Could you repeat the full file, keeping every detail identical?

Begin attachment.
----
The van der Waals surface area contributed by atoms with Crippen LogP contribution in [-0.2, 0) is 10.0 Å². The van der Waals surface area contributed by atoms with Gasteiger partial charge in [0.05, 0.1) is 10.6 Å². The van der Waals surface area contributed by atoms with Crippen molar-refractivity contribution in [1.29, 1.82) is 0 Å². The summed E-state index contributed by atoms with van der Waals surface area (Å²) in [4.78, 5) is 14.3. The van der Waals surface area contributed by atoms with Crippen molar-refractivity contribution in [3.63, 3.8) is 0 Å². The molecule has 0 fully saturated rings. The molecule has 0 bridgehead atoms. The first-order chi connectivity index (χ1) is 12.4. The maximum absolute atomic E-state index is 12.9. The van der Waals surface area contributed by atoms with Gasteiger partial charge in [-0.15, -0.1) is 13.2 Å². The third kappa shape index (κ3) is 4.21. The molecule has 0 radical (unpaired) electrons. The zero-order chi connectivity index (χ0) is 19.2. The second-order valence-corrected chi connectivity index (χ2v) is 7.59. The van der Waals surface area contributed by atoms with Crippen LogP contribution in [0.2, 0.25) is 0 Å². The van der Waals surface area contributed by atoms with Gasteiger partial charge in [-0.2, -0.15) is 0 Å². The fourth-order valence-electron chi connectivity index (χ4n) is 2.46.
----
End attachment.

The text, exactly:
The van der Waals surface area contributed by atoms with Crippen LogP contribution in [-0.2, 0) is 10.0 Å². The van der Waals surface area contributed by atoms with Gasteiger partial charge in [0.05, 0.1) is 10.6 Å². The van der Waals surface area contributed by atoms with Crippen molar-refractivity contribution in [1.29, 1.82) is 0 Å². The summed E-state index contributed by atoms with van der Waals surface area (Å²) in [4.78, 5) is 14.3. The van der Waals surface area contributed by atoms with Crippen molar-refractivity contribution in [3.63, 3.8) is 0 Å². The molecule has 0 fully saturated rings. The molecule has 0 bridgehead atoms. The first-order chi connectivity index (χ1) is 12.4. The maximum absolute atomic E-state index is 12.9. The van der Waals surface area contributed by atoms with Gasteiger partial charge in [-0.15, -0.1) is 13.2 Å². The third kappa shape index (κ3) is 4.21. The molecule has 0 radical (unpaired) electrons. The zero-order chi connectivity index (χ0) is 19.2. The second-order valence-corrected chi connectivity index (χ2v) is 7.59. The van der Waals surface area contributed by atoms with Crippen LogP contribution in [0.2, 0.25) is 0 Å². The van der Waals surface area contributed by atoms with Gasteiger partial charge in [-0.2, -0.15) is 0 Å². The fourth-order valence-electron chi connectivity index (χ4n) is 2.46.